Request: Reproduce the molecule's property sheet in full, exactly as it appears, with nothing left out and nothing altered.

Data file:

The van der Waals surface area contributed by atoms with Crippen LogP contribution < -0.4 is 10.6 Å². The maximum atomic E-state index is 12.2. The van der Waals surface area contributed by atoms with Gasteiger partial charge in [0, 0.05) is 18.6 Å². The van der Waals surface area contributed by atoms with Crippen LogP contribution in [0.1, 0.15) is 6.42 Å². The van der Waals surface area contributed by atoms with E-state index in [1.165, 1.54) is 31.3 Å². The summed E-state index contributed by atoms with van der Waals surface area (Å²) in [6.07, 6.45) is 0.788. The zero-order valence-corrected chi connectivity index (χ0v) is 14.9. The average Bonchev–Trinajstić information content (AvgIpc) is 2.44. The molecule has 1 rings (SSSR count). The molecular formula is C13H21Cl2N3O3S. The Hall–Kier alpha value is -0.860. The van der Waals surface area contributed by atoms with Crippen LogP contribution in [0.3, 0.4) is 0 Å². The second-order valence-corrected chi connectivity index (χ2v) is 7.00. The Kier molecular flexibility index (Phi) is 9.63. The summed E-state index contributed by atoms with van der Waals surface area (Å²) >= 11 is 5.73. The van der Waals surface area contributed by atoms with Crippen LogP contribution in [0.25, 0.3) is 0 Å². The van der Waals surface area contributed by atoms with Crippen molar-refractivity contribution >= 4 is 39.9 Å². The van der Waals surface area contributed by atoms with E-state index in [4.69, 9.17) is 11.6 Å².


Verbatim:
The van der Waals surface area contributed by atoms with Crippen LogP contribution < -0.4 is 10.6 Å². The maximum atomic E-state index is 12.2. The van der Waals surface area contributed by atoms with Gasteiger partial charge in [0, 0.05) is 18.6 Å². The van der Waals surface area contributed by atoms with Crippen LogP contribution in [0.1, 0.15) is 6.42 Å². The van der Waals surface area contributed by atoms with E-state index in [1.165, 1.54) is 31.3 Å². The summed E-state index contributed by atoms with van der Waals surface area (Å²) in [6.07, 6.45) is 0.788. The zero-order valence-corrected chi connectivity index (χ0v) is 14.9. The average Bonchev–Trinajstić information content (AvgIpc) is 2.44. The molecule has 1 rings (SSSR count). The molecular formula is C13H21Cl2N3O3S. The Hall–Kier alpha value is -0.860. The van der Waals surface area contributed by atoms with Crippen LogP contribution in [0.3, 0.4) is 0 Å². The second-order valence-corrected chi connectivity index (χ2v) is 7.00. The Kier molecular flexibility index (Phi) is 9.63. The summed E-state index contributed by atoms with van der Waals surface area (Å²) >= 11 is 5.73. The van der Waals surface area contributed by atoms with Crippen LogP contribution in [0.25, 0.3) is 0 Å². The van der Waals surface area contributed by atoms with Crippen molar-refractivity contribution >= 4 is 39.9 Å². The van der Waals surface area contributed by atoms with E-state index in [4.69, 9.17) is 11.6 Å².